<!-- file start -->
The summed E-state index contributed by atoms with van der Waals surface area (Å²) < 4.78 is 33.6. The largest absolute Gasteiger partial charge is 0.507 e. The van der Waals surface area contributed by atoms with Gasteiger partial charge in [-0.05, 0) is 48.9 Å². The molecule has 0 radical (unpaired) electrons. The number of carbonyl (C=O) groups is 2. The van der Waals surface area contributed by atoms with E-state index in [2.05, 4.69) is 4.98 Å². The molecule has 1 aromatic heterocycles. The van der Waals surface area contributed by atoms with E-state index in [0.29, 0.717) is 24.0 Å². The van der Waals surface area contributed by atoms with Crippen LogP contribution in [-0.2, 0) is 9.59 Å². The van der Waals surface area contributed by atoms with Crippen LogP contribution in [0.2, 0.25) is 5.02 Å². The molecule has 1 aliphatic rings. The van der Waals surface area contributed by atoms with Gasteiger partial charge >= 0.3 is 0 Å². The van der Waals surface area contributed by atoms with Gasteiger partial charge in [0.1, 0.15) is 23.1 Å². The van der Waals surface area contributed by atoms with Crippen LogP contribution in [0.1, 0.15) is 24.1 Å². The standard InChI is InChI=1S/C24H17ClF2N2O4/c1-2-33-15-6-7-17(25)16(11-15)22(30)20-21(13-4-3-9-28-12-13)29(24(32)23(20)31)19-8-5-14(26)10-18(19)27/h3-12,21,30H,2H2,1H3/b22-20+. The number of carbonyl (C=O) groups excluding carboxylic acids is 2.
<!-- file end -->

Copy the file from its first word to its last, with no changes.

The summed E-state index contributed by atoms with van der Waals surface area (Å²) < 4.78 is 33.6. The largest absolute Gasteiger partial charge is 0.507 e. The van der Waals surface area contributed by atoms with Gasteiger partial charge in [-0.05, 0) is 48.9 Å². The molecule has 0 radical (unpaired) electrons. The number of carbonyl (C=O) groups is 2. The van der Waals surface area contributed by atoms with E-state index in [2.05, 4.69) is 4.98 Å². The molecule has 1 aromatic heterocycles. The van der Waals surface area contributed by atoms with E-state index in [0.29, 0.717) is 24.0 Å². The van der Waals surface area contributed by atoms with Crippen LogP contribution in [-0.2, 0) is 9.59 Å². The van der Waals surface area contributed by atoms with Crippen LogP contribution in [0.2, 0.25) is 5.02 Å². The molecule has 1 aliphatic rings. The van der Waals surface area contributed by atoms with Gasteiger partial charge >= 0.3 is 0 Å². The van der Waals surface area contributed by atoms with Gasteiger partial charge in [0.1, 0.15) is 23.1 Å². The van der Waals surface area contributed by atoms with Crippen LogP contribution in [0.1, 0.15) is 24.1 Å². The standard InChI is InChI=1S/C24H17ClF2N2O4/c1-2-33-15-6-7-17(25)16(11-15)22(30)20-21(13-4-3-9-28-12-13)29(24(32)23(20)31)19-8-5-14(26)10-18(19)27/h3-12,21,30H,2H2,1H3/b22-20+. The number of carbonyl (C=O) groups excluding carboxylic acids is 2.